I think we can do better. Despite being more impressed with the ACT than I anticipated, I still left the exam wanting more. Although my overall experience was positive and I learned a lot about the exam, I still have the same disposition toward it that I had before. Unlike many school and university assessments, the ACT doesn’t assess too much factual recall. I think that’s good. The exam does, however, focus heavily on procedural knowledge (and provides a variety of contexts in which students can show that knowledge). Occasionally it assesses – in a fairly-limited bubble test way – some application, synthesis, analytical, or inferential skills. But for the most part, the exam does not get at higher-order thinking skills in any substantive, applied, hands-on, performance-based way. Even the writing assessment (from what I can tell from ACT’s materials and what I’ve read about it) can be successfully completed in fairly rote, formulaic ways. If we’re going to ask every student in the state to take a college- and career-readiness exam, it should be an exam worth taking. Despite its long history and deep roots, I’m not convinced that the ACT is it.

What might be some alternatives? Although I’m fairly statistics-savvy, I’m not a psychometrician. And although I know a lot about incorporating data-informed practices into schools, I’m not an expert in large-scale and/or high-stakes assessments, particularly those used for college admissions. I have a generalized interest in these topics but do not live in this space on a day-to-day basis. All that said, I look at learning environments like those provided by the New Tech Network or the Big Picture Schools or the Expeditionary Learning schools or the Science Leadership Academy and I want to see more of that for our students. Those schools – and states like New Hampshire – are working hard to assess students with performance-based assessments rather than (or at least along with) bubble tests. Students have the chance to be innovative and creative. They have the chance to do inquiry-based, interest-based, hands-on work. They are able to show that they are critical thinkers and problem solvers. And then I hear about tests like PISA, the College and Work Readiness Assessment (CWRA), and those given by other countries - tests that purportedly focus on higher-level cognitive skills and give students opportunities to show not just what they know but what they can do with what they know. And I want that for our students too. As it’s currently designed, does the ACT get us there? Nope. Might the ACT be part of a more holistic, multiple-assessment strategy for getting at college- and career-readiness? Perhaps. But it’s not enough by itself. Many hopes are riding on the PARCC and Smarter Balanced assessments that are being created right now. We’ll see if they can fulfill their promise.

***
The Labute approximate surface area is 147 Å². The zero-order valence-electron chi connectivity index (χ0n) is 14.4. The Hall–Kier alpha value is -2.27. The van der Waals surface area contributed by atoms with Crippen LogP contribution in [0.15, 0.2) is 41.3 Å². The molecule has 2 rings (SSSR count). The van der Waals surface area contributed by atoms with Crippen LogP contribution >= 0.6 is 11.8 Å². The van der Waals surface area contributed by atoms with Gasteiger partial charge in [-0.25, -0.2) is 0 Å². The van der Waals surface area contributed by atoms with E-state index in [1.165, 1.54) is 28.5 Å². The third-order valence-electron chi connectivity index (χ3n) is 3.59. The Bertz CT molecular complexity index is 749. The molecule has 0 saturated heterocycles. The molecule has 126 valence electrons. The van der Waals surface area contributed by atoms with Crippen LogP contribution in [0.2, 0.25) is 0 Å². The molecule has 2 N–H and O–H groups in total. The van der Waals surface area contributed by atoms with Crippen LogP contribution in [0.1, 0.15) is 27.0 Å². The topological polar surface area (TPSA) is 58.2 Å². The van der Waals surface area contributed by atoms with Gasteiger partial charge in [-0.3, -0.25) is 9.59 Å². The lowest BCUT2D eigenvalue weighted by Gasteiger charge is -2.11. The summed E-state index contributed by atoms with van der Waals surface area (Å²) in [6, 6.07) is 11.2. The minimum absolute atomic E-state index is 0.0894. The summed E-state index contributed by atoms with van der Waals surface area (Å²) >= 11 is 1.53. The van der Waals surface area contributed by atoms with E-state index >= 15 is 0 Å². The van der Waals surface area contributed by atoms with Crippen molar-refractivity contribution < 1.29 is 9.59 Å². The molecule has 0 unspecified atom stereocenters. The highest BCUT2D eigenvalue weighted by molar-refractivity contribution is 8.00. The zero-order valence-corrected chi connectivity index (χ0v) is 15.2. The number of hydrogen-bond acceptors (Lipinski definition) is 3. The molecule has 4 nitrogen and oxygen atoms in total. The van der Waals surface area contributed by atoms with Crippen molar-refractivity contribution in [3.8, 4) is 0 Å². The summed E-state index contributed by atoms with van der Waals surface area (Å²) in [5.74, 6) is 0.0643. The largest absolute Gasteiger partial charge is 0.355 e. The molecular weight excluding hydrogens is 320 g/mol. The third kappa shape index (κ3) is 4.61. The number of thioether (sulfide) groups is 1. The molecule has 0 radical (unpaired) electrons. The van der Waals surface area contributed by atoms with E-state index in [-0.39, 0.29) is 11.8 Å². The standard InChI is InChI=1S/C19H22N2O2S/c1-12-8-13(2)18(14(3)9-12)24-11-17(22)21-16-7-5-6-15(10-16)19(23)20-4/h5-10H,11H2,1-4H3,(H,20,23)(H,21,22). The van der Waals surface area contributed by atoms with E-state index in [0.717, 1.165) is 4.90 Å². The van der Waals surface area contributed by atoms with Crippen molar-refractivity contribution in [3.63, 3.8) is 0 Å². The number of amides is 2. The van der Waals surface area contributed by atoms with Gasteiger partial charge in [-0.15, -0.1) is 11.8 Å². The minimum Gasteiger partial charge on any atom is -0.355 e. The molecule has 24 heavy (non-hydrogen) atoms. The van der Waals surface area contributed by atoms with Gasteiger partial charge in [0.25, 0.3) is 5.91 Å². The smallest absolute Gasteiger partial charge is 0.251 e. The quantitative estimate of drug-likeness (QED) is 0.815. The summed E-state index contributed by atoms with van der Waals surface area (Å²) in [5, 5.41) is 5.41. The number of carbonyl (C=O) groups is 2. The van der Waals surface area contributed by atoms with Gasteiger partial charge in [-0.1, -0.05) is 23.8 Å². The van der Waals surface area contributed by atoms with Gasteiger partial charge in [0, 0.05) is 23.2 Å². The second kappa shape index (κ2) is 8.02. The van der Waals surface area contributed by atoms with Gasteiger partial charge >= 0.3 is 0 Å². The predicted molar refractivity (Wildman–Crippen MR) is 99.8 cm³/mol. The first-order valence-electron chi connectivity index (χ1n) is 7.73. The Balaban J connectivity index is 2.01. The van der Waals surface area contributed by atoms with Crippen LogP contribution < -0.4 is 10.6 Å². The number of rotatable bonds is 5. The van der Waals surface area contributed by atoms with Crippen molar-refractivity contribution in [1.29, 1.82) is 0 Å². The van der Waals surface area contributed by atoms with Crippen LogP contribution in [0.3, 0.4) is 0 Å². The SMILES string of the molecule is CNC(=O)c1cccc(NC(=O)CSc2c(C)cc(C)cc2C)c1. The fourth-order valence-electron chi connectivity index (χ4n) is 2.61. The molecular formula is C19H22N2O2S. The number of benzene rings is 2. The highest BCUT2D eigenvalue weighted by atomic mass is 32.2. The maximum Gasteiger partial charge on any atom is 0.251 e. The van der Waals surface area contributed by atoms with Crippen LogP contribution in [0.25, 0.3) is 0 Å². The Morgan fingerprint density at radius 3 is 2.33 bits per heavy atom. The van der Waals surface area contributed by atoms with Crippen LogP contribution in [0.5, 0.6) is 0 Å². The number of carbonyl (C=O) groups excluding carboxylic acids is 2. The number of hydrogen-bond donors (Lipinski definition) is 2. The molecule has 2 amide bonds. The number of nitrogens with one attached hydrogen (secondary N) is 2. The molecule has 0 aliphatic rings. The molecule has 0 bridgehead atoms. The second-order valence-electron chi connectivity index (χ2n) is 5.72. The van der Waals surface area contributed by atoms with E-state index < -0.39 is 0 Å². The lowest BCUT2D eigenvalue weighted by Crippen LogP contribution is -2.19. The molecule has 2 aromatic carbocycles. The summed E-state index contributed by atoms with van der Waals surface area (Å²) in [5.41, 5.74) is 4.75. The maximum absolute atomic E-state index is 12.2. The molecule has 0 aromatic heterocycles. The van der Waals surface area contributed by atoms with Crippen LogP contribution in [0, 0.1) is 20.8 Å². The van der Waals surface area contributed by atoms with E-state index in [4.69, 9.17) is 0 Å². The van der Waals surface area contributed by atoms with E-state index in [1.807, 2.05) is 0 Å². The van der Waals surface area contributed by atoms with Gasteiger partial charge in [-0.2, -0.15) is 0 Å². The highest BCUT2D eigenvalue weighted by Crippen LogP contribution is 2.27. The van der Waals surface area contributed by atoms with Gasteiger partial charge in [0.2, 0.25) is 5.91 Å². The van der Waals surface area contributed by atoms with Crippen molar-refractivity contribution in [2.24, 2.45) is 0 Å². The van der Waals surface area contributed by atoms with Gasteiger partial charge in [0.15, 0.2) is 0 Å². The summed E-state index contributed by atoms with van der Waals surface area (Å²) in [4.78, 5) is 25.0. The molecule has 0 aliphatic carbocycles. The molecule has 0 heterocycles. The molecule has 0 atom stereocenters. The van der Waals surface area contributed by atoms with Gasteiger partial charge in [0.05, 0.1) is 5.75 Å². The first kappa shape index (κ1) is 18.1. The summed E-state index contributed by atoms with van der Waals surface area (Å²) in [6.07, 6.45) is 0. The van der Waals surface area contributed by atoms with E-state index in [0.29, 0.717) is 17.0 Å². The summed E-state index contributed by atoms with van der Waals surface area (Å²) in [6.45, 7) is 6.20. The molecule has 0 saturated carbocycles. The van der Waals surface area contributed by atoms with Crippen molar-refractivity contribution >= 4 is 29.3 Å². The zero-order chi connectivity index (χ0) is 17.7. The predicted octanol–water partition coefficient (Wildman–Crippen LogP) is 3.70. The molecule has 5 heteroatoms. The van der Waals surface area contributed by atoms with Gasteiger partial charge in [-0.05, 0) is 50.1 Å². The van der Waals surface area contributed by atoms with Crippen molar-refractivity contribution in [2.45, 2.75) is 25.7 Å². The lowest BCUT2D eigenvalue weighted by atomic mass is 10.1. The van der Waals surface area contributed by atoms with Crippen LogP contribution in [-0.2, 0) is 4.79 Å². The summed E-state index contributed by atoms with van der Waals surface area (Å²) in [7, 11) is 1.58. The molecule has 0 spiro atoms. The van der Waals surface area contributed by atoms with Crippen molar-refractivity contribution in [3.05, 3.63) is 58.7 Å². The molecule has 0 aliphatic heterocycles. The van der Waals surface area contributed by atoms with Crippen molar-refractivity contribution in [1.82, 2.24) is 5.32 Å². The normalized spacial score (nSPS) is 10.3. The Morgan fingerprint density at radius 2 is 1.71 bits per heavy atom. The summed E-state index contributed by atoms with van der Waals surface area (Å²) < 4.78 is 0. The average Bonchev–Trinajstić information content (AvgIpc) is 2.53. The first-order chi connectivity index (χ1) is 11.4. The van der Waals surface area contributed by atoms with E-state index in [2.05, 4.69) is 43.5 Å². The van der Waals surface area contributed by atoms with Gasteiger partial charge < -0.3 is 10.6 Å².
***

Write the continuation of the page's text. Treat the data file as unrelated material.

Concluding thoughts

I’ll close with a few additional thoughts about the experience of taking the ACT as an adult several decades removed from initial college entry and the proposed participation mandate for all students…

GoingovertheACT

Try it (again). I think it behooves us as adults – particularly those of us involved in education delivery, educator preparation, or educational policy- and decision-making – to be fairly familiar with what we’re asking our youth to do. Many of us still think that schooling and testing and learning and being a child or adolescent are like they were when we were young. They’re not. Despite our general inclinations to believe that our own time in school was the educational golden age worth returning to, we must recognize that the scale, scope, complexity, and demands of course content, curricula, assessments, and culture all have increased dramatically over the years/decades. If you’ve never shadowed a high school student throughout her entire school day, try it. I think you’ll be surprised. Similarly, I encourage you to retake a college entrance exam like Jason and I did. I believe you’ll find it worthwhile and illuminating. And then see if what we’re asking of our youth is what we really want as parents, communities, and citizens.